Well, after enjoying Summer Games so much the other day, I thought it only good and proper to follow up that experience with a look at its sequel from a year later. Only this time around, I sadly don’t have the pleasure of an Atari 8-bit version to enjoy — by this point, Epyx had moved on to favour other platforms for the most part, so we’ll be looking at the Commodore 64 version today.
Summer Games II, like its predecessor, does not have an official Olympic license, but given that it features the same flame-lighting opening ceremony complete with the Olympic Fanfare, plus the release of a flock of doves, its inspirations are readily apparent. It does, however, feature cross-compatibility with the original Summer Games, so if you’re in the mood for a lengthy virtual sports session, have the disks for both games on hand and you can compete in all of the events one after another for the complete definitely-not-Olympic experience.
Like the first Summer Games, Summer Games II eschews the usual track and field events seen in multisports games of this era in favour of a more diverse selection of challenges. In fact, this time around there are only three field events and no track events at all — we have the triple jump, high jump and javelin, and these are complemented by the rowing, equestrian, fencing, kayaking and cycling.
Triple jump is first up, and this is a simple affair: tap the fire button to start, then press right on the joystick to “hop”, a second time to “skip” and left to “jump”. You can also supposedly push up on the joystick after starting your jump to improve your distance, but this is quite tricky to get working, as the timing is already rather challenging.
The triple jump event sets the general vibe for Summer Games II: everything in this game is easy to learn in theory, but tricky to execute in practice. In this instance, it’s all about timing — it’ll likely take you a good few goes before you figure out the best times to start your hop, skip and jump and a few more to master a smooth transition between them.
But that’s good, really; if the game was too simple and you could immediately master it, there would be little to no replay value. By providing an “easy to learn, difficult to master” sort of approach, Summer Games II remains much more interesting for longer — particularly when played with friends.
Triple jump is followed up with rowing, which is one of the more “physical” events in Summer Games II — though it’s still not a joystick waggler. Instead, your job here is to rhythmically alternate between pushing left and right on the joystick to simulate a rowing stroke; the better your timing, the more you’ll be able to “push” with each stroke.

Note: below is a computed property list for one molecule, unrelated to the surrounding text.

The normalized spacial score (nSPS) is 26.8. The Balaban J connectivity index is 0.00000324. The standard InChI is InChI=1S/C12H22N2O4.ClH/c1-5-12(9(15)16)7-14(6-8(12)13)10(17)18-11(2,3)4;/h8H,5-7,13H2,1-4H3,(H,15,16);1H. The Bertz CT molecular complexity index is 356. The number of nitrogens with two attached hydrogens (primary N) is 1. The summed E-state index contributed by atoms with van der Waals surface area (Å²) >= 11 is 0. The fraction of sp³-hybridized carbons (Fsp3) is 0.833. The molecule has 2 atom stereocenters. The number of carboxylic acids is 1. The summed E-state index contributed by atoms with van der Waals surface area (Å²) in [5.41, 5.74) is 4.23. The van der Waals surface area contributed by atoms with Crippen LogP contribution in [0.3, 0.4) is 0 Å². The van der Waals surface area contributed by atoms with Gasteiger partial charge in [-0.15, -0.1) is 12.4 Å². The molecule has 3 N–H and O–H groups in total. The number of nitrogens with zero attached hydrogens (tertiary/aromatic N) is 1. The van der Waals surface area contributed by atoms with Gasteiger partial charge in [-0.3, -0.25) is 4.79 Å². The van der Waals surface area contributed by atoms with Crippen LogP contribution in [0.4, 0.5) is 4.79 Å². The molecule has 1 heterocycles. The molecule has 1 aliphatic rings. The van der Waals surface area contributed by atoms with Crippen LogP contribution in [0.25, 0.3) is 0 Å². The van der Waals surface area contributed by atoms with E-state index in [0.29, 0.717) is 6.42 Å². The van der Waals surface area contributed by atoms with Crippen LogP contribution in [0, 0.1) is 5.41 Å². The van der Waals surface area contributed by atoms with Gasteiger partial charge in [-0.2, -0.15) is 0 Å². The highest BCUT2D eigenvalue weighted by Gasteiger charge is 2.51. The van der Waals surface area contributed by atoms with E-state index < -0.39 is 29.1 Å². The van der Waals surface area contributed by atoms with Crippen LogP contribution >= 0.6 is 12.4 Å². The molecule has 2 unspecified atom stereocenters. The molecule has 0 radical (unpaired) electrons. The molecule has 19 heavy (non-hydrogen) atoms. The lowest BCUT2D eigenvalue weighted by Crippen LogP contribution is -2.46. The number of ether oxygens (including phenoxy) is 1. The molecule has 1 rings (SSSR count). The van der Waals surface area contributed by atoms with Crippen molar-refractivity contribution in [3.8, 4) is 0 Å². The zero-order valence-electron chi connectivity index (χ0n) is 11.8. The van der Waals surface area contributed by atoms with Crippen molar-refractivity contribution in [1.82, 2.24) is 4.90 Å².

Triple jump demonstrates this to a certain extent, but it’s especially apparent in the rowing event: Summer Games II is very good at creating a sense of physical involvement with your athlete. The animation, the smooth scrolling and the general pace of gameplay feels like it matches your use of the controller perfectly, and it’s immensely satisfying once you nail that timing.
Once again, though, you won’t get it right immediately; expect the Computer Pacer to beat you a few times in single-player before you really figure out the best approach to the race.
Next up comes the javelin, which is the closest to a “button masher” in the entire game. Here, though, instead of waggling the joystick, you instead hammer the fire button to build up speed, then hold left on the joystick to pull back the javelin, then release it to throw.
Again, there’s a great sense of physicality here, particularly due to the fact that breaking your stride to throw isn’t an immediate process. There’s a sense of “weight” to your athlete that really works well — and once again, nailing the timing and execution is immensely satisfying.
This is probably one of the easier events to get the hang of, so if you want to introduce yourself to Summer Games II as gently as possible, this is a good one to start with!
Equestrian, meanwhile, is probably the most difficult of all the events, so be ready for a certain amount of frustration here — though once again, the actual mechanics aren’t all that complicated. Tap up on the joystick to speed up your horse, tap right to make the horse jump, tap left as it lands to make sure it doesn’t fall over.
Timing is, once again, critical here — attempt to jump too early or late and the horse will refuse the jump, requiring you to pull back on the stick to turn around and try again; meanwhile, falling over after landing from a jump requires a couple of taps of the fire button to get up and running again. Too many faults and you’ll end up disqualified!